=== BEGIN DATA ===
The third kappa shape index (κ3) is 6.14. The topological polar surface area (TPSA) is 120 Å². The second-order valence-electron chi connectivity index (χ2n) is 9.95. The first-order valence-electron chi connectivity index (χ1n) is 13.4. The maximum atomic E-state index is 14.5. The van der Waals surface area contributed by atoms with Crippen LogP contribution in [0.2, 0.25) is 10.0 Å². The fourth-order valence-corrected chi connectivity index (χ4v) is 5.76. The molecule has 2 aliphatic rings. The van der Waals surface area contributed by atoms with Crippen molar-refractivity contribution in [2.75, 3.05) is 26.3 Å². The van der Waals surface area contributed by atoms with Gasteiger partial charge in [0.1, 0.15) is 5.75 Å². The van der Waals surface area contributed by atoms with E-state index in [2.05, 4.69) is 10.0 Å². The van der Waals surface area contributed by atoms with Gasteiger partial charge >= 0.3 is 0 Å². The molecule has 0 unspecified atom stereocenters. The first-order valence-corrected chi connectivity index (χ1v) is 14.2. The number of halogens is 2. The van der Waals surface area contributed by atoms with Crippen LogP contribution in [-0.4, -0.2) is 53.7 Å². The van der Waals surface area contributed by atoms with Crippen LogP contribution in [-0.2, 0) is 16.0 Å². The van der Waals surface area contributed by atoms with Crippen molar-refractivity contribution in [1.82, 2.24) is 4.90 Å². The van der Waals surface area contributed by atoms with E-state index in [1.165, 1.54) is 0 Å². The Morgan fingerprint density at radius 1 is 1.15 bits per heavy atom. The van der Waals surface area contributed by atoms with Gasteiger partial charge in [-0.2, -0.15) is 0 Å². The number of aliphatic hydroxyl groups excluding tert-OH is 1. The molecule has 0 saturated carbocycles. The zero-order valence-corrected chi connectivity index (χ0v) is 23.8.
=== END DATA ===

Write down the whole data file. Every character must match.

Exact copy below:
The third kappa shape index (κ3) is 6.14. The topological polar surface area (TPSA) is 120 Å². The second-order valence-electron chi connectivity index (χ2n) is 9.95. The first-order valence-electron chi connectivity index (χ1n) is 13.4. The maximum atomic E-state index is 14.5. The van der Waals surface area contributed by atoms with Crippen LogP contribution in [0.2, 0.25) is 10.0 Å². The fourth-order valence-corrected chi connectivity index (χ4v) is 5.76. The molecule has 2 aliphatic rings. The van der Waals surface area contributed by atoms with Crippen molar-refractivity contribution in [2.75, 3.05) is 26.3 Å². The van der Waals surface area contributed by atoms with Gasteiger partial charge in [0.1, 0.15) is 5.75 Å². The van der Waals surface area contributed by atoms with E-state index in [2.05, 4.69) is 10.0 Å². The van der Waals surface area contributed by atoms with Gasteiger partial charge >= 0.3 is 0 Å². The molecule has 0 unspecified atom stereocenters. The first-order valence-corrected chi connectivity index (χ1v) is 14.2. The number of halogens is 2. The van der Waals surface area contributed by atoms with Crippen LogP contribution in [-0.4, -0.2) is 53.7 Å². The van der Waals surface area contributed by atoms with Crippen LogP contribution in [-0.2, 0) is 16.0 Å². The van der Waals surface area contributed by atoms with Crippen molar-refractivity contribution in [1.82, 2.24) is 4.90 Å². The van der Waals surface area contributed by atoms with E-state index in [1.165, 1.54) is 0 Å². The Morgan fingerprint density at radius 1 is 1.15 bits per heavy atom. The van der Waals surface area contributed by atoms with Gasteiger partial charge in [-0.2, -0.15) is 0 Å². The number of aliphatic hydroxyl groups excluding tert-OH is 1. The molecule has 0 saturated carbocycles. The zero-order valence-corrected chi connectivity index (χ0v) is 23.8.